When should you use a JavaScript plugin on your website?

My main point in writing this post is to have you think twice before using a pre-built JavaScript plugin. Thousands and thousands of plugins have been written and uploaded to the web for you to download for free and achieve just about any functionality that you may need. It’s tempting to keep using pre-built plugins, but will it always save you time? I’ll dive into the pros and cons of both options.

As I’ve built multiple websites I have questioned the use of pre-built plugins. Many of these come with extra utilities that are built in and that I don’t necessarily use or need when I implement it into my website. These extra utilities mean more lines of code and an increased site size! Plugins may cause your website to become bloated and less optimized, but at the same time can be life savers that allow you to implement features that you may not have been able to in the time frame that is required of you.

Pros of Pre-Built JS Plugins

  • Those without an in-depth knowledge of JavaScript are able to achieve the benefits of JavaScript.
  • Feature rich sections of your site can be achieved within minutes.
  • Updates and security patches are taken care of for you with supported plugins.
  • Allows you to avoid “re-inventing the wheel”. Why code something that someone has already perfected?

Cons of Pre-Built JS Plugins

  • Plugins often come with features and functionality that you do not need, causing the total size of your site to increase. (You can often write the JS you need in much less code than a plugin you would like. See my example later in this post…)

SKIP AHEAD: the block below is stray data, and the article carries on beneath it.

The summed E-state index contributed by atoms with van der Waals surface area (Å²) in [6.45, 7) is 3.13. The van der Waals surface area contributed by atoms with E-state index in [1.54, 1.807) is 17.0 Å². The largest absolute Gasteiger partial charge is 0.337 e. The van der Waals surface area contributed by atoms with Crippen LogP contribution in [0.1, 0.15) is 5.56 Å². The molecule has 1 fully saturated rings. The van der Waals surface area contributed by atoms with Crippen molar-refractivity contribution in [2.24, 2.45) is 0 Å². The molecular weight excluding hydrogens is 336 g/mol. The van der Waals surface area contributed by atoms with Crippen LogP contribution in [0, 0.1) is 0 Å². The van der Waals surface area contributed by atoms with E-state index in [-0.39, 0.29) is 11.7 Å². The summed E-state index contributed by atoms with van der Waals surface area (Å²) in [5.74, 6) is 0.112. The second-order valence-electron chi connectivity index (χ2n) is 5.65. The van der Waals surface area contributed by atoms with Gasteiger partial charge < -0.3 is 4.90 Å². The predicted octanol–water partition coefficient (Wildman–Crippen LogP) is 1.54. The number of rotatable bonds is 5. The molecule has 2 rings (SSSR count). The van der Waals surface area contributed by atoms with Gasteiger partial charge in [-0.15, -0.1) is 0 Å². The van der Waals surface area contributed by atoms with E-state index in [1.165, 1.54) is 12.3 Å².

• If you need to add functionality to the plugin at a later date it can be complicated and difficult to extend the current plugin code.
  • Pre-built plugins will not be as tailored to your site and needs as your own custom code.

When considering whether to use a plugin, always review the size of the JS file and determine whether or not it could be feasible for you to achieve the functionality you need with less lines. In a recent project I worked on I was asked to built a site component with tabbed content. All I needed was something with links(tabs) that when clicked would switch the display of the anchored tab content. We had used a plugin called Responsive Tabs on previous projects. I looked at the code and decided I could achieve what I needed in far less code. The Responsive Tabs JS file 705 lines long and 26.3 KB large:


I was able to build a simple custom tab plugin for my needs in 60 lines and 1.43 KB. That’s over 18 times smaller! Here is the link to the plugin I wrote:


When you’re dealing with multiple plugins on a site you’ll start decreasing the size of your site very quickly, which will be a huge improvement for anyone loading the site on a slow network. Since this I’ve gone ahead and built a few other custom plugins for a few projects. Here is a simple plugin for a rotating banner image:


To finish, I want to reiterate that using a pre-built or custom plugin can both be a good idea depending on your situation. Before you decide make sure to weigh the pros and cons of each option!